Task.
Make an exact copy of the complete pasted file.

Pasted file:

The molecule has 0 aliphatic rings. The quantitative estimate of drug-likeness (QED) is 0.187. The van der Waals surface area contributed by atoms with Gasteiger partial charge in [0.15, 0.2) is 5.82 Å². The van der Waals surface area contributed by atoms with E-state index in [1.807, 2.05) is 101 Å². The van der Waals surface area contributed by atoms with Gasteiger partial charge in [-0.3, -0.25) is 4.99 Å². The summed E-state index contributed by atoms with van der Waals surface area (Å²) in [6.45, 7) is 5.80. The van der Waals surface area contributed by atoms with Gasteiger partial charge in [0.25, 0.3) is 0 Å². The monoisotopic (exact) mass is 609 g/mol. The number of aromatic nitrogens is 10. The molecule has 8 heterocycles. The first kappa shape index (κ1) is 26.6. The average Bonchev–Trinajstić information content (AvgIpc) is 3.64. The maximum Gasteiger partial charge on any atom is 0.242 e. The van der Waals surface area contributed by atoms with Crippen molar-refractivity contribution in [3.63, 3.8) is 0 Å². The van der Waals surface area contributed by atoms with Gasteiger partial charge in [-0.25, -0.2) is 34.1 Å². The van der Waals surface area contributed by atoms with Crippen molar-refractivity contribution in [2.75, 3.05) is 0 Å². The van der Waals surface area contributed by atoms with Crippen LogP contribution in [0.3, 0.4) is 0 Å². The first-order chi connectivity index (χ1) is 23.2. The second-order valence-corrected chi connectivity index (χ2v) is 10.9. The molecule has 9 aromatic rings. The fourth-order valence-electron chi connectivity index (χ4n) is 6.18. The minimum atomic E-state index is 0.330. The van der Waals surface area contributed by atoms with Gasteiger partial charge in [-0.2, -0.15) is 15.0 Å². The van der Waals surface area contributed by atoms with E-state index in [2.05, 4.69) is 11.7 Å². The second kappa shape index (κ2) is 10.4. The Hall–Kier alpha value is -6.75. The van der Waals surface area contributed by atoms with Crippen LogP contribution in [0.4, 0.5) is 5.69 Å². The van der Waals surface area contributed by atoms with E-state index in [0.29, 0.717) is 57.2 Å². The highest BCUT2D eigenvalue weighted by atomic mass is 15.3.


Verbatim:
The molecule has 0 aliphatic rings. The quantitative estimate of drug-likeness (QED) is 0.187. The van der Waals surface area contributed by atoms with Gasteiger partial charge in [0.15, 0.2) is 5.82 Å². The van der Waals surface area contributed by atoms with E-state index in [1.807, 2.05) is 101 Å². The van der Waals surface area contributed by atoms with Gasteiger partial charge in [-0.3, -0.25) is 4.99 Å². The summed E-state index contributed by atoms with van der Waals surface area (Å²) in [6.45, 7) is 5.80. The van der Waals surface area contributed by atoms with Gasteiger partial charge in [0.25, 0.3) is 0 Å². The monoisotopic (exact) mass is 609 g/mol. The number of aromatic nitrogens is 10. The molecule has 8 heterocycles. The first kappa shape index (κ1) is 26.6. The average Bonchev–Trinajstić information content (AvgIpc) is 3.64. The maximum Gasteiger partial charge on any atom is 0.242 e. The van der Waals surface area contributed by atoms with Crippen molar-refractivity contribution in [3.63, 3.8) is 0 Å². The van der Waals surface area contributed by atoms with Gasteiger partial charge in [-0.25, -0.2) is 34.1 Å². The van der Waals surface area contributed by atoms with Crippen molar-refractivity contribution in [2.75, 3.05) is 0 Å². The van der Waals surface area contributed by atoms with Crippen LogP contribution in [0.3, 0.4) is 0 Å². The first-order chi connectivity index (χ1) is 23.2. The second-order valence-corrected chi connectivity index (χ2v) is 10.9. The molecule has 9 aromatic rings. The fourth-order valence-electron chi connectivity index (χ4n) is 6.18. The minimum atomic E-state index is 0.330. The van der Waals surface area contributed by atoms with Gasteiger partial charge in [-0.2, -0.15) is 15.0 Å². The van der Waals surface area contributed by atoms with E-state index in [2.05, 4.69) is 11.7 Å². The second kappa shape index (κ2) is 10.4. The Hall–Kier alpha value is -6.75. The van der Waals surface area contributed by atoms with Crippen LogP contribution in [0.4, 0.5) is 5.69 Å². The van der Waals surface area contributed by atoms with E-state index in [0.29, 0.717) is 57.2 Å². The highest BCUT2D eigenvalue weighted by atomic mass is 15.3.